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Title

Factors Related to Low Birth Weight in Teenage Mothers

Presentation Type

Poster Presentation

Abstract

National data indicates that 8.0% of all infants are born with weigh below 2,500 grams. Teenage mothers are at an increased risk of delivering LBW or preterm infants (Chen et al., 2007). LBW is linked to higher mortality rates (Mathews & MacDorman, 2013), greater health care needs (Kowlessar, Jiang, & Steiner, 2013), and higher rates of chronic conditions (Boulet & Schieve, 2011). We analyzed factors related to LBW incorporating the individual (e.g., smoking, drinking, maternal age) and environmental level factors (e.g., lead poisoning, sexually transmitted diseases, crime data) using county birth certificates data for teenage mothers from 2007 to 2013 (n = 966, Mage =18.1), analyzed in a multilevel model based on Census Block Group (CBG) areas. The effect of the environment was not significant in the overall model. In the final model, the odds of having a LBW infant were significantly higher for teenage mothers who received fewer months of prenatal care; 2.26 [CI(.95)1.32, 3.86], indicating teens with less prenatal care were 126% more likely to have a LBW infant. No other individual or environmental factors were significant in the overall model. County level intervention to reduce the LBW should focus on access to prenatal care for pregnant teens.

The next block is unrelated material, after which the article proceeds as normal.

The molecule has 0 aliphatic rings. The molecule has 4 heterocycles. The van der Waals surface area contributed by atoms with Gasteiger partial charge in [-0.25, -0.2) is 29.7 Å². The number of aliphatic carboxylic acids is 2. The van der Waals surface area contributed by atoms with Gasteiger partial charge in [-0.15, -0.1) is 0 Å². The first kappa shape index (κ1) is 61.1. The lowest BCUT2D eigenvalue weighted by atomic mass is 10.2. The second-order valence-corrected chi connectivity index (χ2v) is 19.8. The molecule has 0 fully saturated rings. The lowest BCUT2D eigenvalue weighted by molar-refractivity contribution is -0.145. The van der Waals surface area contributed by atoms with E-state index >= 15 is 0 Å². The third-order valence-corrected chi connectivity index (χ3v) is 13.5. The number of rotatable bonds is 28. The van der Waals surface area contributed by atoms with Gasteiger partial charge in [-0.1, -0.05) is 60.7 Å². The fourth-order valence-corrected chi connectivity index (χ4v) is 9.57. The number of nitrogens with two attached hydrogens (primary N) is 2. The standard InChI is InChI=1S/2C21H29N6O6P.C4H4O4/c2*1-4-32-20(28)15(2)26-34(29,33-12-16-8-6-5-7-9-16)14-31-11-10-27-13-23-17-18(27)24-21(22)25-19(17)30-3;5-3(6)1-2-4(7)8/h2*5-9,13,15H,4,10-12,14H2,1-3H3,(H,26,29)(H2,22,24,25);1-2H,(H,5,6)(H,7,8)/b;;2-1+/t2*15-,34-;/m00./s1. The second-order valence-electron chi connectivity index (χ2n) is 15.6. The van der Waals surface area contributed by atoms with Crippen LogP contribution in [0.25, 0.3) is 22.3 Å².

Start Date

25-4-2015 12:00 PM

End Date

25-4-2015 1:15 AM

Faculty Advisor

Ki Hyung Park

Comments

Location: Great Reading Room, Seerley Hall

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Apr 25th, 12:00 PM Apr 25th, 1:15 AM

Factors Related to Low Birth Weight in Teenage Mothers

National data indicates that 8.0% of all infants are born with weigh below 2,500 grams. Teenage mothers are at an increased risk of delivering LBW or preterm infants (Chen et al., 2007). LBW is linked to higher mortality rates (Mathews & MacDorman, 2013), greater health care needs (Kowlessar, Jiang, & Steiner, 2013), and higher rates of chronic conditions (Boulet & Schieve, 2011). We analyzed factors related to LBW incorporating the individual (e.g., smoking, drinking, maternal age) and environmental level factors (e.g., lead poisoning, sexually transmitted diseases, crime data) using county birth certificates data for teenage mothers from 2007 to 2013 (n = 966, Mage =18.1), analyzed in a multilevel model based on Census Block Group (CBG) areas. The effect of the environment was not significant in the overall model. In the final model, the odds of having a LBW infant were significantly higher for teenage mothers who received fewer months of prenatal care; 2.26 [CI(.95)1.32, 3.86], indicating teens with less prenatal care were 126% more likely to have a LBW infant. No other individual or environmental factors were significant in the overall model. County level intervention to reduce the LBW should focus on access to prenatal care for pregnant teens.